Like a blanket, clouds kept local crops warmer than expected Tuesday morning.
Growers in Southwest Florida saw no major damage. They hoped to tell the same story this morning after facing yet another night of cold weather brought by an Arctic blast.
With the cold continuing through the weekend, growers will stay on guard and expect to get very little sleep over the next five days.
“We’re not out of the woods yet,” said Gene McAvoy, a multi-county vegetable agent for the University of Florida/IFAS Extension.
After surveying crops Tuesday, he said they were holding up well.
“We have been really lucky. The clouds keep coming in off the Gulf every night,” he said.
He does expect the prolonged cold weather to curb production, even if there is no frost damage. Tomato and pepper plants won’t make as much fruit and some fruit may come out misshapen because bees aren’t pollinating the way they do in warmer weather, he said.
As of Tuesday, the lowest temperature seen in the Immokalee area over the past week was 37, McAvoy said.
Gov. Charlie Crist signed an emergency order on Tuesday to deal with the potential threat to the state’s agricultural industry. The order relaxes the normal restrictions on transporting crops. It also gives the state’s Division of Emergency Management and other agencies the authority to provide growers with assistance.
Growers are keeping crops damp, spraying vapor guard on plants and putting out frost covers where possible for protection. They’ve also picked as much produce as they can to get it into storage where it’s safe.
“Growers really need a good year,” McAvoy said. “So we really don’t want any disasters.”
The last three years have been rough for growers, who have faced low prices and shrinking demand. Growers continue to fight pests and devastating diseases. Production costs have been on the rise, cutting into profits.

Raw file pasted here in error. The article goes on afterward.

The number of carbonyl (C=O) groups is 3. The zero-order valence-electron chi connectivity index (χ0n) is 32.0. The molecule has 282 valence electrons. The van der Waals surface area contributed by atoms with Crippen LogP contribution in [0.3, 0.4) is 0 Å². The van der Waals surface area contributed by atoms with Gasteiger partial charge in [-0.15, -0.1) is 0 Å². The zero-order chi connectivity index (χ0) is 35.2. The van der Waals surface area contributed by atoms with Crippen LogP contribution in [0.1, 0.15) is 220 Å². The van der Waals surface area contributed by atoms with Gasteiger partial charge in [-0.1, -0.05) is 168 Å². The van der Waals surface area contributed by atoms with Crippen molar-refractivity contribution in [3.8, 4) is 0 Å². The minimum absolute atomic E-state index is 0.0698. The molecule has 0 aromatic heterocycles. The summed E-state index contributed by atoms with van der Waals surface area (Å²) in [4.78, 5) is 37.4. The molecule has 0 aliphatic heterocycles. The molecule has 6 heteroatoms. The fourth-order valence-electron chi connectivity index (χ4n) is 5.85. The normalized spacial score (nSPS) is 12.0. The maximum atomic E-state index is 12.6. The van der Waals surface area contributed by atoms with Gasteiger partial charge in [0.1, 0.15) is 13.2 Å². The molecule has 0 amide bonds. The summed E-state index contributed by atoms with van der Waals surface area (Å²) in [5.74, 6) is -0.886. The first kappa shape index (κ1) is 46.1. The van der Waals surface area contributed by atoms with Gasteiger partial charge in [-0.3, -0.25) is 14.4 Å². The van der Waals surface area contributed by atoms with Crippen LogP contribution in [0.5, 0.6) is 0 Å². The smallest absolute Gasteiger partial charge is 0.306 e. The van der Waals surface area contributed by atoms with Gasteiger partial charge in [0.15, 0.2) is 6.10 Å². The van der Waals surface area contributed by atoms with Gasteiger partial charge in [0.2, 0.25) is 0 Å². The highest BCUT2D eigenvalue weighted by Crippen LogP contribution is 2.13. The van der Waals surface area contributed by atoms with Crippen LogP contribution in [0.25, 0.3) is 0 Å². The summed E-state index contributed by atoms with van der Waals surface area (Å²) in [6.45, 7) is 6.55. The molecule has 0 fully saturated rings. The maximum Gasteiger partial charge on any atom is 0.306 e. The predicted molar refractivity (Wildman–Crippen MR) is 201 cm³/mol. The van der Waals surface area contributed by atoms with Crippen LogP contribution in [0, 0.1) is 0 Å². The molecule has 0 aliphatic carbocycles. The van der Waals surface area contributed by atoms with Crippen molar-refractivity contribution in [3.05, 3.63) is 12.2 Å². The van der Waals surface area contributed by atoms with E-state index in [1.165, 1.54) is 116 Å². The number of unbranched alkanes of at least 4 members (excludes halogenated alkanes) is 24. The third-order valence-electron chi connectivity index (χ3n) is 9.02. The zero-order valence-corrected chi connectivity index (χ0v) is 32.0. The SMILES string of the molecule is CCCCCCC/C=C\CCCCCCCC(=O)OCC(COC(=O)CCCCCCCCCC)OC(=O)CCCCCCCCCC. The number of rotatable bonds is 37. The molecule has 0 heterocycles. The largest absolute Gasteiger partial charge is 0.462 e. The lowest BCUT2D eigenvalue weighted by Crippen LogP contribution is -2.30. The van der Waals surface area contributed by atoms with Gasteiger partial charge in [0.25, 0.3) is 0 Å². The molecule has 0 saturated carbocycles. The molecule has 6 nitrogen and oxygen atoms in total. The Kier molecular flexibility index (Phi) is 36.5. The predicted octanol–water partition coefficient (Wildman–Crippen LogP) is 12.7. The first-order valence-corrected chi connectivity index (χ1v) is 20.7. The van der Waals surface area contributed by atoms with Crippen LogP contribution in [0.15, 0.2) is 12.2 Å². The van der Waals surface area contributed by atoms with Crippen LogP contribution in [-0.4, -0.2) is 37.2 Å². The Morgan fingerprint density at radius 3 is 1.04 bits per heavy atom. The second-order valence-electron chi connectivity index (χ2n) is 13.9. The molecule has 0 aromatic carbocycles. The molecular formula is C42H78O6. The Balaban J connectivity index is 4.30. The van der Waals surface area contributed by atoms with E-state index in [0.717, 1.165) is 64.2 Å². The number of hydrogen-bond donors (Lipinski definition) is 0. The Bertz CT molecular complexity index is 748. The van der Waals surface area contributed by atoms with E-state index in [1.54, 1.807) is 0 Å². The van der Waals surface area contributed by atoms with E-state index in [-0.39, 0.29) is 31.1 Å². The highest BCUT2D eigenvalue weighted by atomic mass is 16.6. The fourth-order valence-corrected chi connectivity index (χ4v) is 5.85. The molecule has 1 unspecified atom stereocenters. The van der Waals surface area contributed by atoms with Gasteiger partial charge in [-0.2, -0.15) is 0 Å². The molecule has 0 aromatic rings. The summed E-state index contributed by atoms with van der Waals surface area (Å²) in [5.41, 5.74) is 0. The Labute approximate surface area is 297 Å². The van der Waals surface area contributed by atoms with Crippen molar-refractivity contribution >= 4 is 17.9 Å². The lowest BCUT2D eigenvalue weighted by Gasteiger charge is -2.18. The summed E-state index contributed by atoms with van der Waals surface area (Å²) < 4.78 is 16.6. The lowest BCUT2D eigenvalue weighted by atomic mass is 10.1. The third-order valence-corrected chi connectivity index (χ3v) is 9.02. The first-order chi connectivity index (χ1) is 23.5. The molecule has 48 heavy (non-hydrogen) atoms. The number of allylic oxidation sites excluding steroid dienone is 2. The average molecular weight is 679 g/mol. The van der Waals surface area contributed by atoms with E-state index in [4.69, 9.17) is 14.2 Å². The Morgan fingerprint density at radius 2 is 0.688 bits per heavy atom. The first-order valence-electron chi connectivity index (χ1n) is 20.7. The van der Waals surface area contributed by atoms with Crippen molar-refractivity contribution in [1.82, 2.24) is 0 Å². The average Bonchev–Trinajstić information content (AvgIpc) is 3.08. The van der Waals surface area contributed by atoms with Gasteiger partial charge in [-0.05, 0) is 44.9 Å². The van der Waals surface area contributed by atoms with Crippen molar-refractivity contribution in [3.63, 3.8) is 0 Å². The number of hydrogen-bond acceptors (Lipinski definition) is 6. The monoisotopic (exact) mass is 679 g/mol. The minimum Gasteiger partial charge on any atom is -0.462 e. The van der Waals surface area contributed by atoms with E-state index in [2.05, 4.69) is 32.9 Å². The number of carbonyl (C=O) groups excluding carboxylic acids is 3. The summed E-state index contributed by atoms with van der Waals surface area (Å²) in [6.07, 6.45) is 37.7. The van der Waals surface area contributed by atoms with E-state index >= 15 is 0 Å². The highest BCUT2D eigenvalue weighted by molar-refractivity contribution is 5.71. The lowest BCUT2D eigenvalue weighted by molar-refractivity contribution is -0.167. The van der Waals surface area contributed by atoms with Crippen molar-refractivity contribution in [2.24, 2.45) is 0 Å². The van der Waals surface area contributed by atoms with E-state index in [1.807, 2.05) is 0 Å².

“Right now agriculture is probably one of the strongest economic activities going on,” McAvoy said.
Mongi Zekri, a multi-county citrus agent for the UF/IFAS Extension, said the coldest temperatures Tuesday morning came at about 1:30 a.m. and they warmed up from there.
“Usually the lowest temperature will be around sunrise,” he said.
He said citrus growers are watering more than usual and pumping water into ditches and swales to keep their soil wet and warm. “It is going to be costly,” Zekri said.
On a bright note, he said citrus growers are seeing much better prices this year. Last year, they got 80 to 85 cents per pound solids, which roughly equates to about a gallon of orange juice. This year, the minimum has been about $1.20.
With threats of a freeze, prices have edged up to $1.40, Zekri said. “It may even go up to $1.50 for Valencias this coming spring,” he said.
The biggest threat to citrus growers is not a freeze but a deadly disease called greening, that kills trees. Growers are spraying pesticides to try to keep down the population of psyllids, the tiny insects that so efficiently spread the disease.
“You want to kill them before they have the chance to lay their eggs on new spring flush, which will come in February and March,” Zekri said.
For citrus to see damage, temperatures have to fall below 28 degrees for four hours.
“The trees have been acclimating to the cold weather, which is good,” Zekri said.
Elsewhere in the state, other growers reported no major damage as of Tuesday afternoon.
“So far, so good,” said Lisa Lochridge, a spokeswoman for the Florida Fruit & Vegetable Association.
She said growers were worried about what would happen overnight into today, with the lows expected to drop into the 20s in some parts of the state.
“It’s going to be a long night for growers,” Lochridge said. “We’ll see what the morning brings.”
Looking to the weekend, temperatures could drop into the 20s again in some inland areas of Florida, giving growers more worries.
“It’s going to be cold again,” Lochridge said. “So we’re not finished yet.”
Connect with Laura Layden at www.naplesnews.com/staff/laura_layden